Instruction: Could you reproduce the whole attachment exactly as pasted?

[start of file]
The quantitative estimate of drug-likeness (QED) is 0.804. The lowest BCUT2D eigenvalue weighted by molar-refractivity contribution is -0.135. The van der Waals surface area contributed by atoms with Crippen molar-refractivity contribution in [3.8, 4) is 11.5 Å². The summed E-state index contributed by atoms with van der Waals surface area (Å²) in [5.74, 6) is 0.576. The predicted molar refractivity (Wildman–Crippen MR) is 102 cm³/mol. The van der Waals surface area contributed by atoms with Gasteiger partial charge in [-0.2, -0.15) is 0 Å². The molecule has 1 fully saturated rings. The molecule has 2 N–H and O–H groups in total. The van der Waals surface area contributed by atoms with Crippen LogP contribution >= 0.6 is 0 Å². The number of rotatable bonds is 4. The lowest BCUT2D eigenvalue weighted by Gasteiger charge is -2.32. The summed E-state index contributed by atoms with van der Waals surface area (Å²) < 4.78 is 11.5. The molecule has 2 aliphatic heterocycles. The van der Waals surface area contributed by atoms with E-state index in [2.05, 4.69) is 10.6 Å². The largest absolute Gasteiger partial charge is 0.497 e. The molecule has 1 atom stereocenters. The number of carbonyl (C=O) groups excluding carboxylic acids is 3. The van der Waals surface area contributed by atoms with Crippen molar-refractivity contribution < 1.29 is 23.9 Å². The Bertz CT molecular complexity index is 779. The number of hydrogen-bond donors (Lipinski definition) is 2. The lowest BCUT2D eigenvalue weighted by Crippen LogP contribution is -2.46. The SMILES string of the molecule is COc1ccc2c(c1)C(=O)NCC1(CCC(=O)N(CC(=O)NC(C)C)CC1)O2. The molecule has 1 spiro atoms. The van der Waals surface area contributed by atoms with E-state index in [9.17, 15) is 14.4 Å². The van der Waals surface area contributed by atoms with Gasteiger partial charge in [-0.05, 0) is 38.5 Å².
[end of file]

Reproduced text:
The quantitative estimate of drug-likeness (QED) is 0.804. The lowest BCUT2D eigenvalue weighted by molar-refractivity contribution is -0.135. The van der Waals surface area contributed by atoms with Crippen molar-refractivity contribution in [3.8, 4) is 11.5 Å². The summed E-state index contributed by atoms with van der Waals surface area (Å²) in [5.74, 6) is 0.576. The predicted molar refractivity (Wildman–Crippen MR) is 102 cm³/mol. The van der Waals surface area contributed by atoms with Gasteiger partial charge in [-0.2, -0.15) is 0 Å². The molecule has 1 fully saturated rings. The molecule has 2 N–H and O–H groups in total. The van der Waals surface area contributed by atoms with Crippen LogP contribution >= 0.6 is 0 Å². The number of rotatable bonds is 4. The lowest BCUT2D eigenvalue weighted by Gasteiger charge is -2.32. The summed E-state index contributed by atoms with van der Waals surface area (Å²) < 4.78 is 11.5. The molecule has 2 aliphatic heterocycles. The van der Waals surface area contributed by atoms with E-state index in [2.05, 4.69) is 10.6 Å². The largest absolute Gasteiger partial charge is 0.497 e. The molecule has 1 atom stereocenters. The number of carbonyl (C=O) groups excluding carboxylic acids is 3. The van der Waals surface area contributed by atoms with Crippen molar-refractivity contribution < 1.29 is 23.9 Å². The Bertz CT molecular complexity index is 779. The number of hydrogen-bond donors (Lipinski definition) is 2. The lowest BCUT2D eigenvalue weighted by Crippen LogP contribution is -2.46. The SMILES string of the molecule is COc1ccc2c(c1)C(=O)NCC1(CCC(=O)N(CC(=O)NC(C)C)CC1)O2. The molecule has 1 spiro atoms. The van der Waals surface area contributed by atoms with E-state index in [9.17, 15) is 14.4 Å². The van der Waals surface area contributed by atoms with Gasteiger partial charge in [-0.05, 0) is 38.5 Å².